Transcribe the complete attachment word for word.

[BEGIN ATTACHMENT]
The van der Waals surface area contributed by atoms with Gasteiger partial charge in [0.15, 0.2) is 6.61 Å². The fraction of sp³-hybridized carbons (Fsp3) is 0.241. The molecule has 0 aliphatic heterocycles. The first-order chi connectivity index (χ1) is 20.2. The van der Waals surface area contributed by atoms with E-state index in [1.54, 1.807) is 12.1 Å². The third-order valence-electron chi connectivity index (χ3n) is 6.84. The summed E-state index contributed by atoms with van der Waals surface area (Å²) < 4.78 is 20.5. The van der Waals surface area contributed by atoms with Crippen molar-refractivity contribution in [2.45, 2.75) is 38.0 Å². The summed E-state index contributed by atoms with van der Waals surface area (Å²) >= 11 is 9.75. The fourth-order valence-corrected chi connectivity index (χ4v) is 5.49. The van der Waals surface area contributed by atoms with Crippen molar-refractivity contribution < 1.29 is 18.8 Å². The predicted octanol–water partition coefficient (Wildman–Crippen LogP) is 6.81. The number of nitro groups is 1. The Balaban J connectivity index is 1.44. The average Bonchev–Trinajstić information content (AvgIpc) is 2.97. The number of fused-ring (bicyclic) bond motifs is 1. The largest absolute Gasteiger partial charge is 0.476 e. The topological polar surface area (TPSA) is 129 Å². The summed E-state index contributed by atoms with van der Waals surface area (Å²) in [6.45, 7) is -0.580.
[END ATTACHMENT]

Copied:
The van der Waals surface area contributed by atoms with Gasteiger partial charge in [0.15, 0.2) is 6.61 Å². The fraction of sp³-hybridized carbons (Fsp3) is 0.241. The molecule has 0 aliphatic heterocycles. The first-order chi connectivity index (χ1) is 20.2. The van der Waals surface area contributed by atoms with E-state index in [1.54, 1.807) is 12.1 Å². The third-order valence-electron chi connectivity index (χ3n) is 6.84. The summed E-state index contributed by atoms with van der Waals surface area (Å²) < 4.78 is 20.5. The van der Waals surface area contributed by atoms with Crippen molar-refractivity contribution in [2.45, 2.75) is 38.0 Å². The summed E-state index contributed by atoms with van der Waals surface area (Å²) >= 11 is 9.75. The fourth-order valence-corrected chi connectivity index (χ4v) is 5.49. The van der Waals surface area contributed by atoms with Crippen molar-refractivity contribution < 1.29 is 18.8 Å². The predicted octanol–water partition coefficient (Wildman–Crippen LogP) is 6.81. The number of nitro groups is 1. The Balaban J connectivity index is 1.44. The average Bonchev–Trinajstić information content (AvgIpc) is 2.97. The number of fused-ring (bicyclic) bond motifs is 1. The largest absolute Gasteiger partial charge is 0.476 e. The topological polar surface area (TPSA) is 129 Å². The summed E-state index contributed by atoms with van der Waals surface area (Å²) in [6.45, 7) is -0.580.